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Can I Really Pray for Judgment? - Daughters of Promise - April 26

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Christine Wyrtzen

Contend, O Lord, with those who contend with me; fight against those who fight against me. Let them be like chaff before the wind, with the angel of the Lord driving them on. Let their way be dark and slippery, with the angel of the Lord pursuing them. Psalm 35:1,5-6

Imprecatory psalms are those that cry out for judgment and for God to bring calamity upon enemies. The thought of that can be off-putting if I believe that God is loving but not necessarily just. If I believe that He is only loving, I focus completely on forgiving and forgetting. But if believe that He is also just, I know that I’m invited to cry out for God’s judgment upon those who persecute the saints.

If I’ve wronged others and suffer their retribution, this is not righteous persecution. Therefore, prayers for judgment are not mine to pray. I am the one who is under judgment until I repent. But, if I am afflicted unjustly because of my faith, imprecatory Psalms are allowed. Prayer is in my arsenal, not revenge.

Lest I salivate at the thought of God letting my enemies have it, there is a catch. For whom am I offended? If I believe I deserve better than this, that I have rights, and I am indignant that any one should rise up against me, then I am enraged solely for my sake. God is not in my thoughts as I dream of revenge. I rise up to be the judge and to judge. But, if I am offended for God (and this takes some soul searching), imprecatory psalms are there for me and David teaches me how to pray them.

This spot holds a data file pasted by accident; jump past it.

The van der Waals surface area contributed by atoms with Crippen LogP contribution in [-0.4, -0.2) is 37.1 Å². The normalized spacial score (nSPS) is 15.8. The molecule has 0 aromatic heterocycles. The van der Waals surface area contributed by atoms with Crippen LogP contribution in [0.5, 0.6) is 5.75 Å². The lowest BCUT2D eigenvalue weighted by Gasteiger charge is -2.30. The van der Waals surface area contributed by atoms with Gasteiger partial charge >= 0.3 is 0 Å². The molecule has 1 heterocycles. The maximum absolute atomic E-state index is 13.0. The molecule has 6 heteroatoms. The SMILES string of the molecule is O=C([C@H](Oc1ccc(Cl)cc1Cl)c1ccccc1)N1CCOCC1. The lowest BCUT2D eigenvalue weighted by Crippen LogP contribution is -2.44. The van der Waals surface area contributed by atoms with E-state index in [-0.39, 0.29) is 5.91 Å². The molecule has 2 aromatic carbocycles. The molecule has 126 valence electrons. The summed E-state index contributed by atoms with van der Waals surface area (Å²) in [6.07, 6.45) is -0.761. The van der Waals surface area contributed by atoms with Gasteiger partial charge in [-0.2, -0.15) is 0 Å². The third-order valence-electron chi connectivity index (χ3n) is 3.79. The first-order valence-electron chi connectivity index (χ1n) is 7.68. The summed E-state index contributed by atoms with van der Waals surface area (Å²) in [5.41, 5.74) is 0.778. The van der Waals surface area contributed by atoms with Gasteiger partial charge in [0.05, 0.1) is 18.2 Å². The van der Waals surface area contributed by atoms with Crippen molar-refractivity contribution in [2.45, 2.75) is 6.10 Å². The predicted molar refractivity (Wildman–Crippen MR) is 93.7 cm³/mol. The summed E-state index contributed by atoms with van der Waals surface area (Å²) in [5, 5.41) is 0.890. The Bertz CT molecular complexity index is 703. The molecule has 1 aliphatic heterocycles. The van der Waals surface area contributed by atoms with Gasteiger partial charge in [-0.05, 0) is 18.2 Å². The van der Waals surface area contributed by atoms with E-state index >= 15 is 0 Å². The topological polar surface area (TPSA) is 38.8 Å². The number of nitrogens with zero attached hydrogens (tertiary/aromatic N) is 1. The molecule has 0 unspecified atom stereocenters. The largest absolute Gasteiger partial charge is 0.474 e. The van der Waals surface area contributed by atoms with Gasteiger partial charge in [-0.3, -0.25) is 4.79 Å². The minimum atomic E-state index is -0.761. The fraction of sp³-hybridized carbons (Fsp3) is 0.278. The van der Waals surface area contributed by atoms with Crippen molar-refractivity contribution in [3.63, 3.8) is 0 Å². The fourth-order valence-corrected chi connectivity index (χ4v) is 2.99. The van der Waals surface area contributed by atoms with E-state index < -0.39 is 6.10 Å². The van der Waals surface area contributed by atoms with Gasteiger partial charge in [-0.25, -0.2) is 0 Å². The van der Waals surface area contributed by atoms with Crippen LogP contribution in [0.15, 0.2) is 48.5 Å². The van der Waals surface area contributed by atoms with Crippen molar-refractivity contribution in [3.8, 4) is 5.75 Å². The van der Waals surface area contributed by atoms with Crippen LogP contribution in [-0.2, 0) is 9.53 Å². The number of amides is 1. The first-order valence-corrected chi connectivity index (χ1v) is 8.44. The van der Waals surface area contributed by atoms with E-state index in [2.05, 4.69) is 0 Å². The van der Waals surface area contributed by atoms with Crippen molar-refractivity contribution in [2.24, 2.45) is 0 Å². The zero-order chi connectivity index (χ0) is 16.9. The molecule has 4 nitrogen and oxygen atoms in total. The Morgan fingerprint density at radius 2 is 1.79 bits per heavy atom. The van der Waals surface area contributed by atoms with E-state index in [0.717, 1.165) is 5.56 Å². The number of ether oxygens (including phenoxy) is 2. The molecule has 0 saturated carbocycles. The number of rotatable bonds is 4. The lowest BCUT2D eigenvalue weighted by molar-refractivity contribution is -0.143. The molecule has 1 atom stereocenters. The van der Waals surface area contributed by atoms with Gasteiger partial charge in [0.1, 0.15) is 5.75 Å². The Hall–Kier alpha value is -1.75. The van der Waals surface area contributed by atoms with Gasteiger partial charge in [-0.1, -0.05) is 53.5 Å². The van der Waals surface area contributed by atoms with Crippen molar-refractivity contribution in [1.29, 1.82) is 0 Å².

The next time I am spoken against, rejected, or mocked because of a kingdom clash, I need to ask myself why I’m angry. Naturally, personal pain will be my instinctive reaction but spiritual maturity is to be able to move past that to view God’s perspective. God sees the offense but understands that it was committed because we’re His children and Satan’s enemies. If I set out to really hurt someone, I will be most effective if I hurt one of their children. Satan knows this principle. He can’t lash out personally at God for he is a defeated foe because of Christ. So how can he wage war? By going on a rampage against God’s precious children. He thrives on carnage. As the saints in heaven see earth’s martyrs and cry out, “How long, O Lord?”, Satan hears and this lament is his opiate.

Don’t let me pray for Your intervention and judgement until it is a holy prayer. In Jesus name, Amen

For more from Christine Wyrtzen and Jaime Wyrtzen Lauze, please visit www.daughtersofpromise.org

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Originally published Monday, 26 April 2021.